Everyone is talking about HBO’s Chernobyl. It’s good to know that Norfolk played its part

A visit from the Children from Chernobyl to the region

A visit from the Children from Chernobyl to the region - Credit: Nick Butcher

Nick Conrad recalls the part Norfolk has played in helping the children of Chernobyl

A general view of Ukraine's Chernobyl nuclear power plant. AP Photo/Efrem Lukatsky/File

A general view of Ukraine's Chernobyl nuclear power plant. AP Photo/Efrem Lukatsky/File - Credit: AP

It's a disaster that shocked the world 33 years ago, but the effect of the Chernobyl nuclear explosion is still being felt to this day. For many the full story of what happened is only now being told, in large part thanks to a hit TV series. The top rated show, which concluded this week, details the horrific aftermath of the accident. The gritty HBO production has clearly stirred emotions.

It has also heightened my interest in what happened to those who lived through these events and their offspring. Sadly, three decades isn't enough to cleanse the locality of toxic radiation, and the legacy of the meltdown has repercussions to this day.

It's estimated that more than 93,000 deaths can be attributed, in part or entirely, to Reactor Number 4 exploding. No surprise considering that 400 times more radiation was emitted than by the atomic bomb dropped on Hiroshima.

Decontamination work began immediately after the accident. An exclusion zone was created around the plant, and more than 350,000 people were evacuated from the area.They never returned. Severe restrictions on permanent human settlement are still in place today.

This week I was delighted to hear about the excellent work that Norfolk families have been doing to support those affected by the tragedy. A group of children from the fallout zone in Belarus are currently spending four weeks in Norfolk. It's amazing to think that just a short break in this county could add years to their lives. I hugely applaud charities like Chernobyl Children's Lifeline who invite youngsters to this country to give their little bodies a rest from the effects of the radiation.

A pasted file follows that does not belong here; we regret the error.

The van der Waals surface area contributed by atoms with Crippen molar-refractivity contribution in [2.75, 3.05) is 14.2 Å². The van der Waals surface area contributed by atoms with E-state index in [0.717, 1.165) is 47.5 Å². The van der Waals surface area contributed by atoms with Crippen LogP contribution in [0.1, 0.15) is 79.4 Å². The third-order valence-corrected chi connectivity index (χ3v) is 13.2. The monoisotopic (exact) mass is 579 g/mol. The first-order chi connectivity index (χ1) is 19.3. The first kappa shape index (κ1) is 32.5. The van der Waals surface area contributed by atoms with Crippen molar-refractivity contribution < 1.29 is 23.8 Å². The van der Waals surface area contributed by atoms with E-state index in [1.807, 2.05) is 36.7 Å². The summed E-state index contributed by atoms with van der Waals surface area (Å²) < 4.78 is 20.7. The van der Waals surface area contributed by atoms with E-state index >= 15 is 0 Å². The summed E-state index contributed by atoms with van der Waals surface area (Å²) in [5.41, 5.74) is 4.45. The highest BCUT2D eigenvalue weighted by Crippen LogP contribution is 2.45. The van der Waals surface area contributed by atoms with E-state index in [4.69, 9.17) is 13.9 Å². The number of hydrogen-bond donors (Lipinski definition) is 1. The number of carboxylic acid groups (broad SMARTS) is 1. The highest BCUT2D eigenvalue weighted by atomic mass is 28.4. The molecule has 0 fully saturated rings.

The charity has facilitated trips for over 46,000 children since they started in 1992. My BBC Radio Norfolk Breakfast Show this week featured two of the children who are enjoying a short stay in our county. It was heart-warming to hear each child talk about the fun they've had in the UK and how stimulating the trip has been.

Most Read

The impact of Chernobyl, more than 30 years on, is a constant reminder of how fragile and precarious life has become. This was one of the biggest catastrophes of the 20th century. Historically concealed, metaphorically and now literally, behind an 'iron curtain' it was and still could be easy to forget the human impact. I'm so pleased we haven't. The events of that fateful day will poison the environment and affect the genetics of those who live there for many more decades.

I accept it's hard for the rest of the world to imagine the devastation this disaster has visited on the people who live in this region. Because of the unprecedented scale of the accident, even scientists and subject experts can't predict what the future holds for those who live in the shadow of Chernobyl.

I'm pleased that the producers of this HBO mini-series didn't sanitize the disaster. Yes, the purists will question the overinflated narrative and characters. However, none of this really matters. The story gets at the basic truth — Chernobyl was more about lies, deceit and a rotting political system and the impact the disaster has on the poor everyday population.

How heartening that we are sharing the clean air we take for granted with those whose lives have been blighted by an event many years before they were born.